Gold and silver continued their consolidation phase this week, but the undertone remained firm.
Technically, it is fair to assume that both metals are no longer overbought, though aside from Comex releases, this is difficult to prove statistically. But a glance at our introductory chart tells all, with gold and silver consolidating the previous rise by simply moving sideways.
The gold price rose $11 from last Friday’s close to trade at $1347 early in European trade this morning, while silver declined 14 cents over the same period to $19.57. Volumes on Comex have dropped off noticeably this month, consistent with the holiday season. However, these are the conditions which favour the bullion banks, allowing them to take over pricing control. When the speculators are on holiday, prices can be marked down unchallenged, allowing the bullion banks to close down their shorts profitably. But even though open interest remains high by historic standards, this is not happening.
As our opening chart suggests, there are solid buyers on the dips who are not behaving like flighty hedge fund managers. Conventional investors are gradually coming round to the idea that gold should be included in their portfolios. This week, Lord Rothschild, chairman of Rothschild Investment Trust, revealed that the fund had established an exposure to gold of 8% of the fund by the end of June.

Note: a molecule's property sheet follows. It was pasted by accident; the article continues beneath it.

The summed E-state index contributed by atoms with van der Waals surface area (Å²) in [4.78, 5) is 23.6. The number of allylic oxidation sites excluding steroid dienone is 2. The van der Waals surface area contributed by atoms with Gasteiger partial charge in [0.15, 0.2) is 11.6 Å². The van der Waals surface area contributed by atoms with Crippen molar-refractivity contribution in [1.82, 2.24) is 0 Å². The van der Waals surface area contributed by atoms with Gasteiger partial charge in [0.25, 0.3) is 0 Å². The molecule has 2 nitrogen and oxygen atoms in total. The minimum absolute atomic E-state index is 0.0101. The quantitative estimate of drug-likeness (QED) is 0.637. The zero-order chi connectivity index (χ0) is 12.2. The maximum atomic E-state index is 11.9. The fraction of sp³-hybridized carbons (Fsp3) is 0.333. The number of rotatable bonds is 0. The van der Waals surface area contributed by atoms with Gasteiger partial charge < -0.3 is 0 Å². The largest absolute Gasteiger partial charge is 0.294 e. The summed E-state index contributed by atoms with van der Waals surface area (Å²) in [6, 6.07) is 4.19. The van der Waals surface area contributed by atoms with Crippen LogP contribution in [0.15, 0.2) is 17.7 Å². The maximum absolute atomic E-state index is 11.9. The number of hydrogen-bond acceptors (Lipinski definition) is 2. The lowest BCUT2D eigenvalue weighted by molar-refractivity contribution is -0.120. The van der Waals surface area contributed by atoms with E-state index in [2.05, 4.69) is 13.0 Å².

He is not alone, as the growing stockpile of gold held in ETFs testifies. The motivation is growing uncertainty about the long-run effects of current monetary policies, and the fact that they are not working. Pressure is now mounting for governments to stimulate their economies by fiscal means, but this is a last throw of the dice that only serves to misallocate economic resources.
The bullion banks themselves seem to have had a change of heart. Some analysts who got it horribly wrong appear to be keeping quiet in embarrassment, while the previously less outspoken ones are prepared to talk gold moderately higher. Their trading desks are not immune to these influences, and we see this in their trading tactics, which can be summed up as “don’t rock the boat, and make our position worse”.
There is a darkening cloud in this bullish sky, which is the rise and rise in US dollar LIBOR. This is the closest thing to a free market interest rate, and it has been rising along with US bank lending. I write about this at greater length here. It is possible, though I deem it unlikely, that the Fed will pursue a more aggressive interest rate policy to curb these early signs of monetary inflation to ensure they do not fuel above-target price inflation. As I point out, in the FOMC minutes for end-July released this week, the topic of monetary inflation never arose.
That said, the rather confused opinions reflected in the minutes shows there is disagreement among committee members over interest rate policy, and while the markets do not foresee a rise in the Fed Funds Rate in the immediate future, bullion markets seem better prepared for a rise before the year end.
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